the patient’s neck. Center the collar. The back arrow should point upward.
2. Apply the FRONT piece of the collar with the chin secured in the recess. Center the
collar to secure neutral alignment. The front piece OVERLAPS the back piece to ensure
effective immobilization and comfort. The front arrow should point upward.
3. With hook and loop fasteners, tighten the collar with a bilateral adjustment. This will
secure the patient’s cervical region in neutral alignment.
Aspen Cervical Collar Patient Handbook
Winkley Orthotics
Webber-Jones, JE: (2002). The management and prevention of rigid cervical collar
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Powers, Jan, RN, MSN, (2006). The incident of skin breakdown associated with use of cervical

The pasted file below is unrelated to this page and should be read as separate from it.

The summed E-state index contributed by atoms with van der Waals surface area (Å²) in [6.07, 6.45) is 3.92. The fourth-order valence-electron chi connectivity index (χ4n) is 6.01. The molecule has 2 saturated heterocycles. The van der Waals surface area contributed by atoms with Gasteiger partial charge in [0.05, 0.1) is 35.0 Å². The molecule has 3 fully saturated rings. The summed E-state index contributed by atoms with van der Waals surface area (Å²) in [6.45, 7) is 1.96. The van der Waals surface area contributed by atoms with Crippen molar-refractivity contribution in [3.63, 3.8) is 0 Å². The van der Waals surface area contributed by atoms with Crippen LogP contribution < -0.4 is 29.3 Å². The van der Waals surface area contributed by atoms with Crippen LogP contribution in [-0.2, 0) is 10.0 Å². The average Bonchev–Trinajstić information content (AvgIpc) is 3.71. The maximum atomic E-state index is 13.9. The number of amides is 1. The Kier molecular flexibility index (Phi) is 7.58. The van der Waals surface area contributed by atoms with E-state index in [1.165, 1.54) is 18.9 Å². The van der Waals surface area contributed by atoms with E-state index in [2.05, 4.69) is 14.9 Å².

collars, Journal of Trauma Nursing. Vol 13(4) Oct-Nov,pg 198-200.
McConnel, Edwina A., RN, PhD; (2000). Do's and don'ts; applying a two-piece cervical collar,
Nursing 2000. Vol 30(11), pg 24.
Tescher, Ann N., RN, PhD, CNS, Rindflesch,Aaron B., PT, PhD, Youdas, James W., PT,
Jacobson, Therese M., RN, CNS, Downer, Lisa L., RN, CNS, Miers, Anne G., RN, CNS,
Basford, Jeffrey R.,MD, PhD, Cullinane, Daniel C., MD, Stevens, Susanna R., MS, V.
Pankratz, Shane PhD, Decker, Paul A. MS: (2007). Range-of-motion restriction and
craniofacial tissue-interface pressure from four cervical collars, The Journal of Trauma.